Take no chances with your brain

    KELOWNA, BC, April 1 /CNW/ - As "Brain Awareness Month" has come to a
close, BrainTrust Canada, a progressive community rehabilitation organization
for persons with brain injury, wants to remind everyone of the seriousness of
brain injury and the importance of prevention. "The issue of brain injury has
been heightened due to the tragic death of actress Natasha Richardson, and we
send sincere condolences to her family," says Doug Rankmore, CEO of BrainTrust
Canada. "Brain injury is the most significant health issue facing us today - 1
in 10 people are affected by it. We cannot stress enough the seriousness of
protecting your head - as much as 90% of brain injuries are preventable
through simple changes in behavior."
    As recent media has emphasized, do you do not have to lose consciousness
to have a serious injury. Symptoms of potential brain injury can include
headache, irritability, dizziness, ear ringing, mood changes, light
sensitivity, fatigue, depression and memory problems. BrainTrust Canada

    -   Monitor the person a minimum of 24 hours - symptoms can take hours or
        days to manifest, and do not leave the person alone during this time.
    -   Seek medical attention immediately if any symptoms are evident.
    -   Do not allow the person to return to any activity (i.e. sports) until
        they are symptom free (generally 7 - 10 days).

    "It is important to seek medical attention if brain injury is suspected,"
says Mike Ertel, Chief of Emergency Medicine at Kelowna General Hospital "as
delay can mean the difference between life and death. Of course it's important
to use your gut and consider the severity of the blow to the head, but it's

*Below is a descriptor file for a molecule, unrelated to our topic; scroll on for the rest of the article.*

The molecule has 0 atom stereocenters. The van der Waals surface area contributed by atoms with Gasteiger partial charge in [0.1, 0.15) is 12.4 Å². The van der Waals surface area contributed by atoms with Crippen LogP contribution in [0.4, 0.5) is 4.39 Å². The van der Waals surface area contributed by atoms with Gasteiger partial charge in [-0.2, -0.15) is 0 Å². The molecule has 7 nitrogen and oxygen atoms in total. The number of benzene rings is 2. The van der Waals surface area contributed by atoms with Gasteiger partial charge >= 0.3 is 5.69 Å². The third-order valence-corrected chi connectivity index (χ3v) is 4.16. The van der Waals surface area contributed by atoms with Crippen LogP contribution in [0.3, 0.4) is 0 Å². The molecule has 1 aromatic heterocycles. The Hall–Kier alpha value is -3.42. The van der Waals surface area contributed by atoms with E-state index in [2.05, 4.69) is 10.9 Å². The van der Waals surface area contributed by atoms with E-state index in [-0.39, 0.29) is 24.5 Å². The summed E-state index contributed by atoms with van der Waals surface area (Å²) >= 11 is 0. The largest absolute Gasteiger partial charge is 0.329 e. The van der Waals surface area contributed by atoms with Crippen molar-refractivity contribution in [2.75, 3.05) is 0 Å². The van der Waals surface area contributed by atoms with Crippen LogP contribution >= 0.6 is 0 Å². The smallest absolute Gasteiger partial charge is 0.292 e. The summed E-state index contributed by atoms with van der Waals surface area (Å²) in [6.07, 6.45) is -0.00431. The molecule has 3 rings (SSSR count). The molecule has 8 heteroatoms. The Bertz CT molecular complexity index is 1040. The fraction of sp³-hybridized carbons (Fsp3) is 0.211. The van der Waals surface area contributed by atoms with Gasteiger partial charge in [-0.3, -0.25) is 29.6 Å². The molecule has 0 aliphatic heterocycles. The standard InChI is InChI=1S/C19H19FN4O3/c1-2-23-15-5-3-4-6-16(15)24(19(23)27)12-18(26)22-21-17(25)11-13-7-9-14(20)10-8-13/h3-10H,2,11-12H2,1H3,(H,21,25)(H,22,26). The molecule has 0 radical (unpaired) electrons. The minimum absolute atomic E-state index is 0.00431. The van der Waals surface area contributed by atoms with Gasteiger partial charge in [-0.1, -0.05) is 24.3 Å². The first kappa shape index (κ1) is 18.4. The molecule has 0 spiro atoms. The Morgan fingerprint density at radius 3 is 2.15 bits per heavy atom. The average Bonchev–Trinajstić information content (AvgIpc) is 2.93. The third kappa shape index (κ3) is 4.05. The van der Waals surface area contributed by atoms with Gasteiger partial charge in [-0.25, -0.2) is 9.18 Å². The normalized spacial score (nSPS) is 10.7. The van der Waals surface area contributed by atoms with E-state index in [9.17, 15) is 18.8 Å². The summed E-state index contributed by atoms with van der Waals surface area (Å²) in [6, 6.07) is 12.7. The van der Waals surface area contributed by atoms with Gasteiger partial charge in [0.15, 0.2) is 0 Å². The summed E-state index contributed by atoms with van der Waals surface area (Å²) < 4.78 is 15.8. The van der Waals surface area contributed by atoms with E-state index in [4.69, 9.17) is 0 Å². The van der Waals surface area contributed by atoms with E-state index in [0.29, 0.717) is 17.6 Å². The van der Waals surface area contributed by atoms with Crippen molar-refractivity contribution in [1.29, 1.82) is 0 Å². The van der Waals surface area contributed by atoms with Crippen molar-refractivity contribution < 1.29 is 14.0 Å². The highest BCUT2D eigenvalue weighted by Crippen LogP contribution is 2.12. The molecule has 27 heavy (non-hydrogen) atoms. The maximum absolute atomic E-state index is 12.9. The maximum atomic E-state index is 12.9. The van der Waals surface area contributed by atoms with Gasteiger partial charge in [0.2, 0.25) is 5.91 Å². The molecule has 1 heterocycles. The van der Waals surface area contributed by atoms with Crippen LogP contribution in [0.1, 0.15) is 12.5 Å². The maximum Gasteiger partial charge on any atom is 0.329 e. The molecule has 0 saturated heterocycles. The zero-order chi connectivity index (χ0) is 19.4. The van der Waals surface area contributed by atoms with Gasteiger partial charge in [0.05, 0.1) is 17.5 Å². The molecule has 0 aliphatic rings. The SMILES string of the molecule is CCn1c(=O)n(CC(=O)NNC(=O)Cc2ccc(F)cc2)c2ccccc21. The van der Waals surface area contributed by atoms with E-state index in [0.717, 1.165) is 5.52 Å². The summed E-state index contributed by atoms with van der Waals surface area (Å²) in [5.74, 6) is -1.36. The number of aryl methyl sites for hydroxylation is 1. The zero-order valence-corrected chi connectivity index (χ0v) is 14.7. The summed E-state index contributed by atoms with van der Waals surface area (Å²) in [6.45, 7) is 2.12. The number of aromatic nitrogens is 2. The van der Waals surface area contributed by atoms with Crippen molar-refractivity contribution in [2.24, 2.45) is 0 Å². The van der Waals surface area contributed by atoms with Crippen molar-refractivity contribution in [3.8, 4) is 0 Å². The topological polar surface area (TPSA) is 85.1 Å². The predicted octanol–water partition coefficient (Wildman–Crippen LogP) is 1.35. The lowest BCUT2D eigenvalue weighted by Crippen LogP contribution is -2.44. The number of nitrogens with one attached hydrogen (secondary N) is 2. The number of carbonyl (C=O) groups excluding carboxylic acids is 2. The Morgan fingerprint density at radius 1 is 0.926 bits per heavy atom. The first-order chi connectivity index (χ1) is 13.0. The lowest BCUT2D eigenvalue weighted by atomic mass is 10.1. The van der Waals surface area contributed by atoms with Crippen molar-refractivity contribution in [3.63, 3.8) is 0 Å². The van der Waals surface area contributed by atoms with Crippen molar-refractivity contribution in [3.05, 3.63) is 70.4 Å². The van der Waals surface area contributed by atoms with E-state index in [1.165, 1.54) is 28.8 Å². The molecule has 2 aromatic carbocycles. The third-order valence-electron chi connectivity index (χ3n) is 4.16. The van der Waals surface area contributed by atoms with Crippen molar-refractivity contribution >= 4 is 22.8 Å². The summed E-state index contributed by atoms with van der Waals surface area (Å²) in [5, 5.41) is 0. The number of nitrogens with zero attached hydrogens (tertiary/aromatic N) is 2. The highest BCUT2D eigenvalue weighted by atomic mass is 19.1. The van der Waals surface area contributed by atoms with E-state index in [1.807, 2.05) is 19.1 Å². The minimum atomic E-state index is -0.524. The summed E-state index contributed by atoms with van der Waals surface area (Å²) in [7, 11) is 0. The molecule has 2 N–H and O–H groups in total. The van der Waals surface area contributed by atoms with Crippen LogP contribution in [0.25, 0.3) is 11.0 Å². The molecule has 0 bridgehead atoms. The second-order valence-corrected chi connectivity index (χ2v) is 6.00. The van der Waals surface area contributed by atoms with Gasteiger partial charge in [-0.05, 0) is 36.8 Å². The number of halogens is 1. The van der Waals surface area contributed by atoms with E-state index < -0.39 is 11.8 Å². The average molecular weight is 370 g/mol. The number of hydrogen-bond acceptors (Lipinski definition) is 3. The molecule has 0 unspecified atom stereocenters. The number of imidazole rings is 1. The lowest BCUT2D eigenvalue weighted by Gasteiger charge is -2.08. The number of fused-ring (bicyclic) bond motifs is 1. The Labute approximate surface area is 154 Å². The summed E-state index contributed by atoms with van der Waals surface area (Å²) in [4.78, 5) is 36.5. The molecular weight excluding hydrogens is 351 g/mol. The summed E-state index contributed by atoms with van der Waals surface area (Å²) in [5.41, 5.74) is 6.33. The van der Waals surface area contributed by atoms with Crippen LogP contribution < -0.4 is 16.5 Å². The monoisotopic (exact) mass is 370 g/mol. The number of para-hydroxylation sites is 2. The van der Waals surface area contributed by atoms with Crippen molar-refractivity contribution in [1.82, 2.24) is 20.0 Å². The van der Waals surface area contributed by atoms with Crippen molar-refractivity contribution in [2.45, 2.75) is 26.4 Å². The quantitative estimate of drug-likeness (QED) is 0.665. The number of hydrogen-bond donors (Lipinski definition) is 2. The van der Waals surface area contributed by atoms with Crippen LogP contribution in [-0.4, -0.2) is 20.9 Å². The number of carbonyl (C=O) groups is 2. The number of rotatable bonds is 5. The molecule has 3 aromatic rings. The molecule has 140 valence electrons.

safer to err on the side of caution. With warmer weather, we're likely to see
an increase in traumatic brain injuries in the emergency room, as people are
participating in activities such as riding motorcycles, bikes or playing
outdoor sports. While it's great to be active it's important to make smart
choices such as 'wear the gear' (seatbelts, helmets), 'know your limits', 'get
trained' and 'don't drink and drive'. Brain injury can happen in an instant
but last a lifetime."
    Traumatic brain injury is when your head comes in contact with something
external or internal, as in the case of the brain hitting the skull. Brain
injury can affect anything - as the brain controls all major functions:
breathing, speech, motor control, emotions and 'executive functions' such as
judgment and decision making. Brain injury is 'multi-causal', resulting from a
variety of causes: stroke, motor vehicle crash, assault, sports, drug/alcohol
abuse, toxins etc.
    For further information, call (250) 762-3233 or www.braintrustcanada.com

For further information:

For further information: Magda Kapp, BrainTrust Canada, Phone: (250)
762-3233, mkapp@braintrustcanada.com

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